Raymond Santana, Kevin Richardson, Antron McCray, Yusef Salaam and Korey Wise — dubbed the Central Park Five — falsely confessed to the rape and assault of a jogger after being coerced, intimidated and deprived of sleep. They spent a combined 41 years in prison.
Ava DuVernay’s “When They See Us” was released on May 31. The four-part series tells the story of the unjustly imprisoned boys, showing viewers the flawed ways of the justice system in 1989.
Police told Santana they had evidence against Richardson, but they needed him to place himself at the scene to build a case. An officer beat Wise, who was only at the precinct to make sure Salaam did not get in trouble. The boys, except Salaam, signed and videotaped statements, and were told they were witnesses and could go home if they corroborated.
They recounted stories that did not add up. They misplaced the scene of the crime, didn’t know what time the attack occurred and incorrectly described what the victim was wearing. Before that night, most of the five had never met.
A key element the series displays is the disadvantage those accused of crimes face. At the time, the five were between the ages of 14 and 16. They were never involved with the law and thus had no knowledge on how to navigate it.
They waived their right to an attorney. Some were being questioned without a guardian being present. They were told if they complied they could go home, but they were confessing to assault and rape — of course they wouldn’t go home. Once in prison, Wise did not know he could ask for a transfer and he was unaware of parole hearing procedures. These boys were dealing with seasoned detectives; they did not know what they were up against.
During the case, only the confessions were taped. The interrogations leading up to confessions were off camera. According to Esquire, 25 states require interrogations to be recorded now because of the five’s advocacy.
The significance of this case does not only fall on the discovery of the shortcomings of the criminal justice system but also on the supporting cast that created the false narrative that derailed five lives.
Two weeks after the attack, Donald Trump purchased $85,000 worth of advertisements in local New York City papers. In a bold headline, Trump plead to “bring back the death penalty.” He recounted being in a diner with his father when two officers threw out two “thugs,” writing he missed the “feeling of security New York’s finest once gave to the citizens of this city.”
These ads, saying politicians were overly concerned with the outcry against police brutality, helped shape public opinion.
Despite the exoneration of the five in 2002 — Matias Reyes, a convicted murderer and rapist, confessed to the crime and his DNA matched evidence — Trump has maintained that they were criminals. In a 2014 op-ed for the New York Daily News, Trump wrote that the settlement between the men and New York City was a “disgrace,” and that “these young men do not exactly have the pasts of angels,” despite no prior criminal history.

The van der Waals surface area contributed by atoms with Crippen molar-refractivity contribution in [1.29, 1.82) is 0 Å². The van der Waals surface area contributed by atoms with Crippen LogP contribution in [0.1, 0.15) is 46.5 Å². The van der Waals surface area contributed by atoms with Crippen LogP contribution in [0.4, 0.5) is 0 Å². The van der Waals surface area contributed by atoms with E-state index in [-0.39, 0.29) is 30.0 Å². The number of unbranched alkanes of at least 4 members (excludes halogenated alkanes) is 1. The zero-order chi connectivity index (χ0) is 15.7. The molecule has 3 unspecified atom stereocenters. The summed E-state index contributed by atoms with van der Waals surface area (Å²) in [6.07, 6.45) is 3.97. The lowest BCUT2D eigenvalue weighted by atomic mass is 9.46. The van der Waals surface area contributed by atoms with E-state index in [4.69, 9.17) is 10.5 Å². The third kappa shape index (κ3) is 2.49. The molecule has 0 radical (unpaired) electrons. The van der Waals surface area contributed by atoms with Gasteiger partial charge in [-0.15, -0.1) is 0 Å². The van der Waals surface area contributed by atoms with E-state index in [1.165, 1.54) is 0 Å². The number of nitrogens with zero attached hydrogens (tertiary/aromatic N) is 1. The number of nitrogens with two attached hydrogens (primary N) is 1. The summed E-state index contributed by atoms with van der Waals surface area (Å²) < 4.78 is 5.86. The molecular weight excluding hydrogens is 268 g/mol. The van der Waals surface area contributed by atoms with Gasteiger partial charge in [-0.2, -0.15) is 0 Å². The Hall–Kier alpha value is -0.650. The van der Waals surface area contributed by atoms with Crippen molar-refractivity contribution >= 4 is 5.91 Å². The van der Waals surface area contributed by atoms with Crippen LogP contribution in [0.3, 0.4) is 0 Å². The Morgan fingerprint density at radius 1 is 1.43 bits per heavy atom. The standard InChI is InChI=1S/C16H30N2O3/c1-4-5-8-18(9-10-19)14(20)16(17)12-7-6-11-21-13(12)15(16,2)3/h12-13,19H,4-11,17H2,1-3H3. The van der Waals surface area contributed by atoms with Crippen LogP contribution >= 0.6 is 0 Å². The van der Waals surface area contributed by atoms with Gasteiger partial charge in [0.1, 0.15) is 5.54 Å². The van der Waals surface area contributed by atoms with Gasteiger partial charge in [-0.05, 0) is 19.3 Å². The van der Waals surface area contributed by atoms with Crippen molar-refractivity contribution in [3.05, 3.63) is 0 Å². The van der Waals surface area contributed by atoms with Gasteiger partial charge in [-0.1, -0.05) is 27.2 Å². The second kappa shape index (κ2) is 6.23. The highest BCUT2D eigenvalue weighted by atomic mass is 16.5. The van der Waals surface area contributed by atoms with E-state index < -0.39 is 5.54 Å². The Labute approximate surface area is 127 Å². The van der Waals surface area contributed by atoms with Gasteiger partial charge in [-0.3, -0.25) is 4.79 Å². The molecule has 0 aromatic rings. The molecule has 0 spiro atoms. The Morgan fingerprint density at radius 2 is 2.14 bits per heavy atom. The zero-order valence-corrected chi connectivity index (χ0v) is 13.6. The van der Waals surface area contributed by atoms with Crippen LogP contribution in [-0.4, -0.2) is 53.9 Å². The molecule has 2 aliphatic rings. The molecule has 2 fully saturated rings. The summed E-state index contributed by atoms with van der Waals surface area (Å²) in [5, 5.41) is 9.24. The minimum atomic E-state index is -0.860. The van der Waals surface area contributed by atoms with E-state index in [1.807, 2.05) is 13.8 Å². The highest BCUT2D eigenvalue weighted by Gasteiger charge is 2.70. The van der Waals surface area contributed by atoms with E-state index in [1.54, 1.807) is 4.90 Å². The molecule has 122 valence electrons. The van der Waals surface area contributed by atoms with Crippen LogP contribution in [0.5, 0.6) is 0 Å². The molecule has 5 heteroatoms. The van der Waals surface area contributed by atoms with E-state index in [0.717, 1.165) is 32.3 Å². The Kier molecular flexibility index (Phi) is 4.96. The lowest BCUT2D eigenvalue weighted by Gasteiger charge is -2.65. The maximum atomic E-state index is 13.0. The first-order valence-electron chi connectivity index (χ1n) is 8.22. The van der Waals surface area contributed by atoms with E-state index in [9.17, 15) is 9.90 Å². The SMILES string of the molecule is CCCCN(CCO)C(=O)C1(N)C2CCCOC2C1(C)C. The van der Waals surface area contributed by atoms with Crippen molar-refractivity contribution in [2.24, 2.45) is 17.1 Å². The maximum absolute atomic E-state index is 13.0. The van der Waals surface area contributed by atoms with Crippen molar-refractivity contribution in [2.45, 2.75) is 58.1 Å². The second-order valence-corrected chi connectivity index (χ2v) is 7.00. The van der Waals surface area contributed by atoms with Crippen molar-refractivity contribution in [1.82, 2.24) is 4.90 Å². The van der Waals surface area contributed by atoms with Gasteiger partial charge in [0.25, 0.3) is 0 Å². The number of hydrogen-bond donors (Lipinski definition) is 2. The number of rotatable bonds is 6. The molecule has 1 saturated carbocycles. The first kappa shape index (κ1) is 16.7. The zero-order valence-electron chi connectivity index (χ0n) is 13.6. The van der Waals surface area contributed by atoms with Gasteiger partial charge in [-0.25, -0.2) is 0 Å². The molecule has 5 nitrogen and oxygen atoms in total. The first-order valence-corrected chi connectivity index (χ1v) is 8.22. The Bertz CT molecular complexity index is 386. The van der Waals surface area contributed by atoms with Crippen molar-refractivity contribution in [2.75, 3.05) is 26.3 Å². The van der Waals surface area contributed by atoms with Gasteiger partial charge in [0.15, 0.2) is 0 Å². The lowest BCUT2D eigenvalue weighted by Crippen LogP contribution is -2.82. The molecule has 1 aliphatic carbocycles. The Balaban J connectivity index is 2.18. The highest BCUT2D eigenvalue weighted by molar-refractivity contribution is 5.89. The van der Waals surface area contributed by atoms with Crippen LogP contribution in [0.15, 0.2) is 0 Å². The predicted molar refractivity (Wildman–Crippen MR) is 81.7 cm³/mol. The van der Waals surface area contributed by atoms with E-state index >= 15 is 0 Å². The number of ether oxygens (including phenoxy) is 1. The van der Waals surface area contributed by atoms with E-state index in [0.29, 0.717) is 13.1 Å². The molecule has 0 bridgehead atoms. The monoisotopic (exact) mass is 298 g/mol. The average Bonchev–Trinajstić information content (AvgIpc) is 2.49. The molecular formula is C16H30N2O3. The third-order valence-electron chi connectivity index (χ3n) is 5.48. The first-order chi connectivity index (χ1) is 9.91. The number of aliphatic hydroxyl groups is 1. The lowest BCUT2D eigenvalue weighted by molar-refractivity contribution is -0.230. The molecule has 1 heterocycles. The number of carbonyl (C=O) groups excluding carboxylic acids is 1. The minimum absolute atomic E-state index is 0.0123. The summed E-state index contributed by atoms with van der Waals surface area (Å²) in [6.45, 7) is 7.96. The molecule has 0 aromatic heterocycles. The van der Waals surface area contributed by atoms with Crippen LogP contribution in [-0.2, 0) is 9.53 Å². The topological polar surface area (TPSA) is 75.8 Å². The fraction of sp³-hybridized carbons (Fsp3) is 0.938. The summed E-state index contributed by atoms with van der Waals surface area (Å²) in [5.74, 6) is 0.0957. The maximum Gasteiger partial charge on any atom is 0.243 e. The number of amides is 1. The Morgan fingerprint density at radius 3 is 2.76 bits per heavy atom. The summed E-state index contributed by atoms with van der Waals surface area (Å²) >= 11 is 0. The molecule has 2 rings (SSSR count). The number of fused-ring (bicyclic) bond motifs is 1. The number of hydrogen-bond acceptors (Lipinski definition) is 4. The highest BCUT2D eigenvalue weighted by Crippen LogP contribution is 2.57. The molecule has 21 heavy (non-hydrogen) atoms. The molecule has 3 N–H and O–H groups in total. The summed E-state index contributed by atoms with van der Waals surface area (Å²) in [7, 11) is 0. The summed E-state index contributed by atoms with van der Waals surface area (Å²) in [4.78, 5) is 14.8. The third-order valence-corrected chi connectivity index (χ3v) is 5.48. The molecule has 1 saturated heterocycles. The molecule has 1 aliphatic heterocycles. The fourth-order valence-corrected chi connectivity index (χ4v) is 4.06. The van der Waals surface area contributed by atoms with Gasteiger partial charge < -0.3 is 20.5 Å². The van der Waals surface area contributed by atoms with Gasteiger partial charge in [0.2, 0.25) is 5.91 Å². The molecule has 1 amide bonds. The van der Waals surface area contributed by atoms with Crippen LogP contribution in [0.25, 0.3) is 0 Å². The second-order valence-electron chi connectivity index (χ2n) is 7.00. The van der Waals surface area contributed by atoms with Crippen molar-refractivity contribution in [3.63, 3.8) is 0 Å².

Trump, the man currently in the Oval Office with the power to help shape the law, maintains a false idea despite DNA evidence, a confession and the knowledge of how the confessions were obtained. He isn’t the only one.
Linda Fairstein, then-head of the Manhattan District Attorney’s sex crime unit, believes the five are guilty and acted with Reyes. In 2002, she said the arrests of the boys was “one of the most brilliant police investigations I’ve ever seen.”
Fairstein is a bestselling author, the books following her real-life experiences, according to People. Her first book came three years after the boys were convicted.
Elizabeth Lederer, an assistant district attorney who prosecuted the case, is currently listed as a Lecturer in Law at Columbia Law School and continues working as a prosecutor in the New York County District Attorney’s Office.
In the series, Lederer is portrayed as knowing she does not have a case because of inconsistencies in stories and lack of DNA evidence. Fairstein tells an unconvinced Lederer the world is watching her during this case, and the rest is history.
As with any larger-than-life case, publications and programs were producing stories to engage a hungry audience. This led to false stories contributing to incorrect narratives surrounding the five boys. After Reyes’ confession, some journalists who wrote about the case admitted to buying into the “false narrative concocted by police and prosecutors” too readily, according to The Marshall Project.
Despite the settlement and exoneration, this case is not over. The biases in the minds of the people involved can spread — and are. The Central Park Five are not the only people wrongly accused and convicted in this country, and as long as the biases continue to trickle from generation to generation, we will continue to see stories like “When They See Us.”